The class called DataSetIterator is used to fetch the MNIST dataset. We create one dataset mnistTrain for training the model and another dataset mnistTest for evaluating the accuracy of our model after training. The model, by the way, refers to the parameters of the neural network. Those parameters are coefficients that process signal from the input, and they are adjusted as the network learns until they can finally guess the correct label for each image; at that point, you have an accurate model.

Building Our Neural Network

We’ll build a feedforward neural network based off a paper by Xavier Glorot and Yoshua Bengio. For our purposes, we’ll start with a basic example with only one hidden layer. However, as a rule of thumb, the deeper your network (i.e. the more layers), the more complexity and nuance it can capture to produce accurate results.

Keep this image in mind, because this is what we’re constructing, a single layer neural network.

Setting Hyperparameters

For any neural network you build in Deeplearning4j, the foundation is the NeuralNetConfiguration class. This is where you configure hyperparameters, the quantities that define the architecture and how the algorithm learns. Intuitively, each hyperparameter is like one ingredient in a meal, a meal that can go very right, or very wrong… Luckily, you can adjust hyperparameters if they don’t produce the right results.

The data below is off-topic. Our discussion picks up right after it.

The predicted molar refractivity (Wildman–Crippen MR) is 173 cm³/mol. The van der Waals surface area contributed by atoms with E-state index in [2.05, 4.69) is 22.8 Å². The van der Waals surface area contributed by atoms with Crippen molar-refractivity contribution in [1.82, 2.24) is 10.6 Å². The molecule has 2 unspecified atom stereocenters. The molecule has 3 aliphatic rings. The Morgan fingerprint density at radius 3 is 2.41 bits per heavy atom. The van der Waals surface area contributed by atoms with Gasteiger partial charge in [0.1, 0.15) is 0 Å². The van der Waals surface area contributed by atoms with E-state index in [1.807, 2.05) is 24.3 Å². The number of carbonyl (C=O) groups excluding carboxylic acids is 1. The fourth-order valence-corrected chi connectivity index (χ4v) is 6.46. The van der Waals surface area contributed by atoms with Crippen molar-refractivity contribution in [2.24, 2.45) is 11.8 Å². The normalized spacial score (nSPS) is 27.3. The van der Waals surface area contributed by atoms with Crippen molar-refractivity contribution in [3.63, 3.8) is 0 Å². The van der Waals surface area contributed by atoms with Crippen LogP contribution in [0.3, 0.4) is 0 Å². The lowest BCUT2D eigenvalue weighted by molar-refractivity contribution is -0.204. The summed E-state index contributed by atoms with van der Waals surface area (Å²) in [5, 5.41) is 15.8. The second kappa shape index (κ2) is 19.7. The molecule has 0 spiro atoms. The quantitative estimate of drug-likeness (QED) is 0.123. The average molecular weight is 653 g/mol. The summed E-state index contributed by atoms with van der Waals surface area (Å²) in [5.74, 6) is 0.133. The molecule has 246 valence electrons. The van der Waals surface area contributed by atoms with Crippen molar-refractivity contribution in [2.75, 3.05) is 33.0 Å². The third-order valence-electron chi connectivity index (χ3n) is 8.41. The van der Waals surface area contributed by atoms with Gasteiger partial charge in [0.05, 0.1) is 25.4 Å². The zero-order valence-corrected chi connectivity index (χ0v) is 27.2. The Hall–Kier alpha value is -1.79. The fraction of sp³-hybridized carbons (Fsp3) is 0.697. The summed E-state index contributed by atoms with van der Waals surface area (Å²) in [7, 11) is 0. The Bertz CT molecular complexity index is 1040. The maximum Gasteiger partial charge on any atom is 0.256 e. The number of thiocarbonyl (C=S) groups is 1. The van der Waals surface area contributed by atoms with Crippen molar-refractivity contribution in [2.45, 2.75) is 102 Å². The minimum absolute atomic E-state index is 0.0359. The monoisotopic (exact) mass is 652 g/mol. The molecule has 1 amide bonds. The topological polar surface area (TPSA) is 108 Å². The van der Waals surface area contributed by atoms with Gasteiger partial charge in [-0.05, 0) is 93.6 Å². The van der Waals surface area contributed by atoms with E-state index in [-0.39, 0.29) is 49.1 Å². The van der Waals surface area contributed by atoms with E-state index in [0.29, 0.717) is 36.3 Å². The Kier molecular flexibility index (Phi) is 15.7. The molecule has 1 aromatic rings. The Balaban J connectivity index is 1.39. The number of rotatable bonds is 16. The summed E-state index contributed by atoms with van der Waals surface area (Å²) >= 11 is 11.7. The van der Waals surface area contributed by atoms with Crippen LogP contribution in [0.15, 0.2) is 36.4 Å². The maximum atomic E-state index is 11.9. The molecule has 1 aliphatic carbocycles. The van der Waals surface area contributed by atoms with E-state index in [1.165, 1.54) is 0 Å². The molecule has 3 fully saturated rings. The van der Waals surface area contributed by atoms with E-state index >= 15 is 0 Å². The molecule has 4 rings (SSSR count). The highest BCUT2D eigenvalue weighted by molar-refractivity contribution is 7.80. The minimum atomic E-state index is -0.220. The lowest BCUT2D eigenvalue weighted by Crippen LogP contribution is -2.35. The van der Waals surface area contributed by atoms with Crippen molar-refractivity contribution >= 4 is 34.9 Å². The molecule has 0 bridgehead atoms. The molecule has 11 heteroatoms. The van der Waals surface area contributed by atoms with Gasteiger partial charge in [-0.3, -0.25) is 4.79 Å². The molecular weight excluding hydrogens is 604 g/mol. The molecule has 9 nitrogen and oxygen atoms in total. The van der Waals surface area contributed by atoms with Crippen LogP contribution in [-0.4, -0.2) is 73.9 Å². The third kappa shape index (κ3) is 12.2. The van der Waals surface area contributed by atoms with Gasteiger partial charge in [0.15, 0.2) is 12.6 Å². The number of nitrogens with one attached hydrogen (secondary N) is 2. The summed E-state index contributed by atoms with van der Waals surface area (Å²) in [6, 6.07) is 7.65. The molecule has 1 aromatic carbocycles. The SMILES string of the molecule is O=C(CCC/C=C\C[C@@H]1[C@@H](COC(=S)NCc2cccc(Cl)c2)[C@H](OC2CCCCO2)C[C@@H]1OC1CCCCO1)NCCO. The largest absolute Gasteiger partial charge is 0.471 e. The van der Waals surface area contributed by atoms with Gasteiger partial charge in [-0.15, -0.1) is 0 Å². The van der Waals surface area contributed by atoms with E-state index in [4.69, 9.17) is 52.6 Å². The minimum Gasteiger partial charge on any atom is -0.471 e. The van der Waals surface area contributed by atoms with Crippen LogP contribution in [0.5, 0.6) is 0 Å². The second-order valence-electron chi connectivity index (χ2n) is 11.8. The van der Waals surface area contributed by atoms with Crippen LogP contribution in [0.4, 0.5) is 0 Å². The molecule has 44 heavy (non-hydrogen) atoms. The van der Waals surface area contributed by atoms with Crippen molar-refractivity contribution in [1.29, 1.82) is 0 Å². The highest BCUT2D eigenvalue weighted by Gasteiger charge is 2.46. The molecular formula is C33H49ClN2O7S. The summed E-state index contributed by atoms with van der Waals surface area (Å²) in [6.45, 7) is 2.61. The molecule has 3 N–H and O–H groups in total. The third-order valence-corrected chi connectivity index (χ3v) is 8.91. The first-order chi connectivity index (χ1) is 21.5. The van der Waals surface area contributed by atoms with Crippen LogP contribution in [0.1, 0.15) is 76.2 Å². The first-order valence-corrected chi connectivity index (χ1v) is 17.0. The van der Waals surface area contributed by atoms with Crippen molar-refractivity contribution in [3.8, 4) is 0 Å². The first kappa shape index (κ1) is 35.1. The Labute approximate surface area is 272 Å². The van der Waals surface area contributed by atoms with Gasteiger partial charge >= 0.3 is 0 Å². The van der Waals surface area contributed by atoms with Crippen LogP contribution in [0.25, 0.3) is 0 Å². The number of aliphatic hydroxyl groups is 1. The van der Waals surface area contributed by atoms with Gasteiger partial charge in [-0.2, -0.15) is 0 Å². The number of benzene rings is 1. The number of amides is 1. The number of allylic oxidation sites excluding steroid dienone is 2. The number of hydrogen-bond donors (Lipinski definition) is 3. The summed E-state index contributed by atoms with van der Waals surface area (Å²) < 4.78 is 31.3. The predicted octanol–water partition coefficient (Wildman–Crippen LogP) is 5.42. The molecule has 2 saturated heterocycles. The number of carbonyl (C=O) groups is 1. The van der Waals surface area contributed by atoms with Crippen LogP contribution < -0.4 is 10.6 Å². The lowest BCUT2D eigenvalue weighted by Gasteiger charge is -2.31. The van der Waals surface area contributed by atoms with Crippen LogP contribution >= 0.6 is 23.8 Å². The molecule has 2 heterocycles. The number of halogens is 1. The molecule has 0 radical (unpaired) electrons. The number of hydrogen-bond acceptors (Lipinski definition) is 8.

MultiLayerConfiguration conf = new NeuralNetConfiguration.Builder()
            .updater(new Nesterovs(0.006,0.9))

This parameter uses a specific, randomly generated weight initialization. If you run an example many times, and generate new, random weights each time you begin, then your net’s results -- accuracy and F1 score -- may vary a great deal, because different initial weights can lead algorithms to different local minima in the errorscape. Keeping the same random weights allows you isolate the effect of adjusting other hyperparameters more clearly, while other conditions remain equal.


Stochastic gradient descent (SGD) is a common method to optimize the cost function. To learn more about SGD and other optimization algorithms that help minimize error, we recommend Andrew Ng’s Machine Learning course and the SGD definition in our glossary.

.updater(new Nesterovs(0.006,0.9))

This line sets the updater as nesterovs and the learning rate and the momentun. The learning rate, which is the size of the adjustments made to the weights with each iteration, the step size. A high learning rate makes a net traverse the errorscape quickly, but also makes it prone to overshoot the point of minimum error. A low learning rate is more likely to find the minimum, but it will do so very slowly, because it is taking small steps in adjusting the weights. Momentum is an additional factor in determining how fast an optimization algorithm converges on the optimum point. Momentum affects the direction that weights are adjusted in, so in the code we consider it a weight updater.


Regularization is a technique to prevent what’s called overfitting. Overfitting is when the model fits the training data really well, but performs poorly in real life as soon as it's exposed to data it hasn’t seen before.

We use L2 regularization, which prevents individual weights from having too much influence on the overall results.